A Dividend Champ Makes Its Comeback
Pfizer (PFE) is never going to make any growth investor’s buy list. Its three-year revenue growth rate is just a third of big pharma rival Merck (MRK) and miles behind turbocharged biotechs such as Regeneron (REGN) and Celgene (CELG).
But Pfizer is taking shape as an intriguing income investment. Yes, Pfizer, the company that slashed its dividend by 50% in 2009. An Aristocrat it ain’t. Yet since the 2009 slap at income investors, Pfizer looks to be mending some fences with a sharp dividend climb beginning in 2010 that has not put any extra demands on earnings:
Nor cash. Pfizer’s $34 billion in cash and short-term investments is nearly double where it stood at the beginning of 2010 after it backed up the truck to acquire Wyeth for $68 billion.
Net-net that suggests there’s plenty room for continued dividend growth for a stock currently paying out a nice 3%+ current dividend yield.
But that’s just half, or less than half the story. Pfizer has also become a stock buyback machine, pushing its outstanding share count below its pre-crisis low:
The combined value of the current dividend yield and the share repurchases is a shareholder yield of more than 10%.
That’s the fifth highest shareholder yield among healthcare sector stocks in the S&P 500. The four companies with a higher shareholder yield -- Mylan (MYL), St. Jude Medical (STJ), Abbott Labs (ABT) and AmerisourceBergen (ABC) -- all have sub 2% dividend yields, relying more on buybacks.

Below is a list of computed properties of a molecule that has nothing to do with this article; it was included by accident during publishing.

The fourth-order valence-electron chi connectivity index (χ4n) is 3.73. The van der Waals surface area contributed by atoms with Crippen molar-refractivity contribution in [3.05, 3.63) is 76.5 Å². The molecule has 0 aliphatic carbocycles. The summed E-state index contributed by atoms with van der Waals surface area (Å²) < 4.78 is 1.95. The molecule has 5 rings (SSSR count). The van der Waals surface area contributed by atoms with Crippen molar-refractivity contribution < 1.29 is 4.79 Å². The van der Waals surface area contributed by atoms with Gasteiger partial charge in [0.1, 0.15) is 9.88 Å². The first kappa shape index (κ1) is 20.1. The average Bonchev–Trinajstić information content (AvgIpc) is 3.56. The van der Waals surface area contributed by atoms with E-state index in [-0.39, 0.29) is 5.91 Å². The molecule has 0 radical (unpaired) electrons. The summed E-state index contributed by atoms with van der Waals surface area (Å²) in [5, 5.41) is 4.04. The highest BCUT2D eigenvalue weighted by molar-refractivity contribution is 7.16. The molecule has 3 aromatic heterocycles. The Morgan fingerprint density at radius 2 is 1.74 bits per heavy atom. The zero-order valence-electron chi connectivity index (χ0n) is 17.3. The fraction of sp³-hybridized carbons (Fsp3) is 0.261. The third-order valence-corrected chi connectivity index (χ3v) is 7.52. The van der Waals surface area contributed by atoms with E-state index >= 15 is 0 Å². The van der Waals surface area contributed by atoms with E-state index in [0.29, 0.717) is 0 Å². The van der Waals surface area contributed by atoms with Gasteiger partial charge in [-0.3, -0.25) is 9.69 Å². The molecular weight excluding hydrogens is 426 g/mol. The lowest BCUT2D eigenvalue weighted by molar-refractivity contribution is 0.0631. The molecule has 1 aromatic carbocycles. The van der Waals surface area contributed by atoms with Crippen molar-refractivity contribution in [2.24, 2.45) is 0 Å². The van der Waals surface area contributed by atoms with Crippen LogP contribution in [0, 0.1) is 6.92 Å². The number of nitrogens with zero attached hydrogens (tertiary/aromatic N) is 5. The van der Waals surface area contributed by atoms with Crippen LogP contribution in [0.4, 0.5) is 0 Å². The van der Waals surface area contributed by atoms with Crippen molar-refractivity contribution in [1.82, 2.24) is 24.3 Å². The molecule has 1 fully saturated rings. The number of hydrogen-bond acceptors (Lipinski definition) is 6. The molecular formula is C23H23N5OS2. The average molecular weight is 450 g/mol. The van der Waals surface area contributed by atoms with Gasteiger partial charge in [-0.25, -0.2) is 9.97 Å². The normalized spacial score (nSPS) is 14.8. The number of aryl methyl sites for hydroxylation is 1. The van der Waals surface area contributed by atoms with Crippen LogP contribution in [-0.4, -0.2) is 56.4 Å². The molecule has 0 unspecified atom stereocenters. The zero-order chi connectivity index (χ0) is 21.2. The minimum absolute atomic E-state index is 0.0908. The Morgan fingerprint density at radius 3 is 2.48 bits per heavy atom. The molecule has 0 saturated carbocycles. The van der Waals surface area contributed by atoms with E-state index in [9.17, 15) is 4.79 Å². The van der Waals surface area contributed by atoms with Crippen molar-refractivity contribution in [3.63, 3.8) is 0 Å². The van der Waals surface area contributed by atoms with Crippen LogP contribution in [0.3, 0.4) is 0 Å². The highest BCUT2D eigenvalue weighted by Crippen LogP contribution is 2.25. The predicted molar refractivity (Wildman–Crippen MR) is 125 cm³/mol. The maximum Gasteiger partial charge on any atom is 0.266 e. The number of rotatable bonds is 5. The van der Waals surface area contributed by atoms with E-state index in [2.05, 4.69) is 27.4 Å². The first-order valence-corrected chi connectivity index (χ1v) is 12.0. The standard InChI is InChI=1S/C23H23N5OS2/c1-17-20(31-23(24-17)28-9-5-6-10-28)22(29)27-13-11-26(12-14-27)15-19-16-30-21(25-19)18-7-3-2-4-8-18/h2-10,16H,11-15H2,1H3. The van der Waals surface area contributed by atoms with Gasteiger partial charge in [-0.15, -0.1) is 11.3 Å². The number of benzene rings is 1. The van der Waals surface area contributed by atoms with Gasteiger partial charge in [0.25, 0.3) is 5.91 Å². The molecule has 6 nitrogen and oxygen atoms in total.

Yes, there is more debt on the books. Pfizer has reduced its long-term debt by $10 billion since late 2009, but debt is still nearly double where it was pre-crisis. But another sign of its strengthening balance sheet is the fact that Pfizer’s debt-to-equity ratio has dropped from 0.74 in mid 2009 to below 0.50 today.
There are questions about Pfizer's new-drug pipeline, covered twice in recent months by YCharts contributing editor David J. Phillips. The company, however, has worked hard to extend the life of medicines coming off patent, notably Lipitor.
Carla Fried, a senior contributing editor at ycharts.com, has covered investing for more than 25 years. Her work appears in The New York Times, Bloomberg.com and Money Magazine. She can be reached at firstname.lastname@example.org. Read the RIABiz profile of YCharts. You can also request a demonstration of YCharts Platinum.